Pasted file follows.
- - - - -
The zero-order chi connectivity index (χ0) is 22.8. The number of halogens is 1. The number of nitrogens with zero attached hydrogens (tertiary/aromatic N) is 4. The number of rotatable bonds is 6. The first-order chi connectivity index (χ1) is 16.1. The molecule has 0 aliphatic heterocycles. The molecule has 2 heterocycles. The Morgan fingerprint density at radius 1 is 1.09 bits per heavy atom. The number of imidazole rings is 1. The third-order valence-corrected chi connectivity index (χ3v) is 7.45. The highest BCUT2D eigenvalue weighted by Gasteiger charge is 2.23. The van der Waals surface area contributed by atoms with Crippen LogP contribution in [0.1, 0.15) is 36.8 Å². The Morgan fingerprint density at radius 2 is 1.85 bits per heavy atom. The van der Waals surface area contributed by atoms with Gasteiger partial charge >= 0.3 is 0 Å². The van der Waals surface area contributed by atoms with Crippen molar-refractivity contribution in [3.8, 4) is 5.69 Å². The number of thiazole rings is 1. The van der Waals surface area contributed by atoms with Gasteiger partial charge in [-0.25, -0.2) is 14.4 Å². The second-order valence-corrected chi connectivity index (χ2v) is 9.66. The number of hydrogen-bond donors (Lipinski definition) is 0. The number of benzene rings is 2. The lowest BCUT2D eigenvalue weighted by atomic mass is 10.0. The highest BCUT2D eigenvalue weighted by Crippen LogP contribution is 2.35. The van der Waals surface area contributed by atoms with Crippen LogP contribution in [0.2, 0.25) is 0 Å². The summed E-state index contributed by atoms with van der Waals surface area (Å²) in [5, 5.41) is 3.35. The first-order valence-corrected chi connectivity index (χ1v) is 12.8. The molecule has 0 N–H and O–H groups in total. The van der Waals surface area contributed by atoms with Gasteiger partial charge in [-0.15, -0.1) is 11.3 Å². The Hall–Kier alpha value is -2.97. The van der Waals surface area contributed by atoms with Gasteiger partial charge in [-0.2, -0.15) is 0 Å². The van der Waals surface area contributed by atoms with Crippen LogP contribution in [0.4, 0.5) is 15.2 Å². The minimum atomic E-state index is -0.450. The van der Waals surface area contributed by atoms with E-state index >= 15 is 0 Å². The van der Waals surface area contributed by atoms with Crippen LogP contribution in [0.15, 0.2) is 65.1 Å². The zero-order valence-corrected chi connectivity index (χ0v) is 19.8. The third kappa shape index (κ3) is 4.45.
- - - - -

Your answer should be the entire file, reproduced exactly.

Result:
The zero-order chi connectivity index (χ0) is 22.8. The number of halogens is 1. The number of nitrogens with zero attached hydrogens (tertiary/aromatic N) is 4. The number of rotatable bonds is 6. The first-order chi connectivity index (χ1) is 16.1. The molecule has 0 aliphatic heterocycles. The molecule has 2 heterocycles. The Morgan fingerprint density at radius 1 is 1.09 bits per heavy atom. The number of imidazole rings is 1. The third-order valence-corrected chi connectivity index (χ3v) is 7.45. The highest BCUT2D eigenvalue weighted by Gasteiger charge is 2.23. The van der Waals surface area contributed by atoms with Crippen LogP contribution in [0.1, 0.15) is 36.8 Å². The Morgan fingerprint density at radius 2 is 1.85 bits per heavy atom. The van der Waals surface area contributed by atoms with Gasteiger partial charge >= 0.3 is 0 Å². The van der Waals surface area contributed by atoms with Crippen molar-refractivity contribution in [3.8, 4) is 5.69 Å². The number of thiazole rings is 1. The van der Waals surface area contributed by atoms with Gasteiger partial charge in [-0.25, -0.2) is 14.4 Å². The second-order valence-corrected chi connectivity index (χ2v) is 9.66. The number of hydrogen-bond donors (Lipinski definition) is 0. The number of benzene rings is 2. The lowest BCUT2D eigenvalue weighted by atomic mass is 10.0. The highest BCUT2D eigenvalue weighted by Crippen LogP contribution is 2.35. The van der Waals surface area contributed by atoms with Crippen LogP contribution in [0.2, 0.25) is 0 Å². The summed E-state index contributed by atoms with van der Waals surface area (Å²) in [5, 5.41) is 3.35. The first-order valence-corrected chi connectivity index (χ1v) is 12.8. The molecule has 0 N–H and O–H groups in total. The van der Waals surface area contributed by atoms with Gasteiger partial charge in [-0.15, -0.1) is 11.3 Å². The Hall–Kier alpha value is -2.97. The van der Waals surface area contributed by atoms with Gasteiger partial charge in [-0.2, -0.15) is 0 Å². The van der Waals surface area contributed by atoms with Crippen LogP contribution in [0.4, 0.5) is 15.2 Å². The minimum atomic E-state index is -0.450. The van der Waals surface area contributed by atoms with E-state index >= 15 is 0 Å². The van der Waals surface area contributed by atoms with Crippen LogP contribution in [0.15, 0.2) is 65.1 Å². The zero-order valence-corrected chi connectivity index (χ0v) is 19.8. The third kappa shape index (κ3) is 4.45.